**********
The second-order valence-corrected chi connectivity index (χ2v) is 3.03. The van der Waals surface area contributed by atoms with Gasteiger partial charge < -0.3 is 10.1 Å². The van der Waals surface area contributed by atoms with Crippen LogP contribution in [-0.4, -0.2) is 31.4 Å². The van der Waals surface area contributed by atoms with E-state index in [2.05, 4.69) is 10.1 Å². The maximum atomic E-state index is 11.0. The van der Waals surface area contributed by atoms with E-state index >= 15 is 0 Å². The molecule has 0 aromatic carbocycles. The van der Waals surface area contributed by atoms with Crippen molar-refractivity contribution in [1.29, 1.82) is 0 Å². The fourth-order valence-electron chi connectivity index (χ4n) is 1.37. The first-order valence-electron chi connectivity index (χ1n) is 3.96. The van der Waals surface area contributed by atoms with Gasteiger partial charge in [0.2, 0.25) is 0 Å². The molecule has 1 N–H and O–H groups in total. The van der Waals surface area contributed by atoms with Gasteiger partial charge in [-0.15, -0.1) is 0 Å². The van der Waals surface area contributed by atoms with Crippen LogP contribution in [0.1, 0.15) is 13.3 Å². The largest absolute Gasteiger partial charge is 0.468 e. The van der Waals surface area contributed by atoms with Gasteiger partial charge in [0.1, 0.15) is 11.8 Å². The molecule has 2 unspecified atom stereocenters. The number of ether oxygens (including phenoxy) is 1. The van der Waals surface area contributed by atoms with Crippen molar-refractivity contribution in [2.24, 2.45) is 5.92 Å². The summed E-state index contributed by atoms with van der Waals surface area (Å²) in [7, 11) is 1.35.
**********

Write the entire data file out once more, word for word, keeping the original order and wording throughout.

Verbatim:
The second-order valence-corrected chi connectivity index (χ2v) is 3.03. The van der Waals surface area contributed by atoms with Gasteiger partial charge < -0.3 is 10.1 Å². The van der Waals surface area contributed by atoms with Crippen LogP contribution in [-0.4, -0.2) is 31.4 Å². The van der Waals surface area contributed by atoms with E-state index in [2.05, 4.69) is 10.1 Å². The maximum atomic E-state index is 11.0. The van der Waals surface area contributed by atoms with E-state index >= 15 is 0 Å². The molecule has 0 aromatic carbocycles. The van der Waals surface area contributed by atoms with Crippen molar-refractivity contribution in [1.29, 1.82) is 0 Å². The fourth-order valence-electron chi connectivity index (χ4n) is 1.37. The first-order valence-electron chi connectivity index (χ1n) is 3.96. The van der Waals surface area contributed by atoms with Gasteiger partial charge in [0.2, 0.25) is 0 Å². The molecule has 1 N–H and O–H groups in total. The van der Waals surface area contributed by atoms with Gasteiger partial charge in [-0.15, -0.1) is 0 Å². The van der Waals surface area contributed by atoms with Crippen LogP contribution in [0.1, 0.15) is 13.3 Å². The largest absolute Gasteiger partial charge is 0.468 e. The van der Waals surface area contributed by atoms with Gasteiger partial charge in [0.1, 0.15) is 11.8 Å². The molecule has 2 unspecified atom stereocenters. The number of ether oxygens (including phenoxy) is 1. The van der Waals surface area contributed by atoms with Crippen molar-refractivity contribution in [2.24, 2.45) is 5.92 Å². The summed E-state index contributed by atoms with van der Waals surface area (Å²) in [7, 11) is 1.35.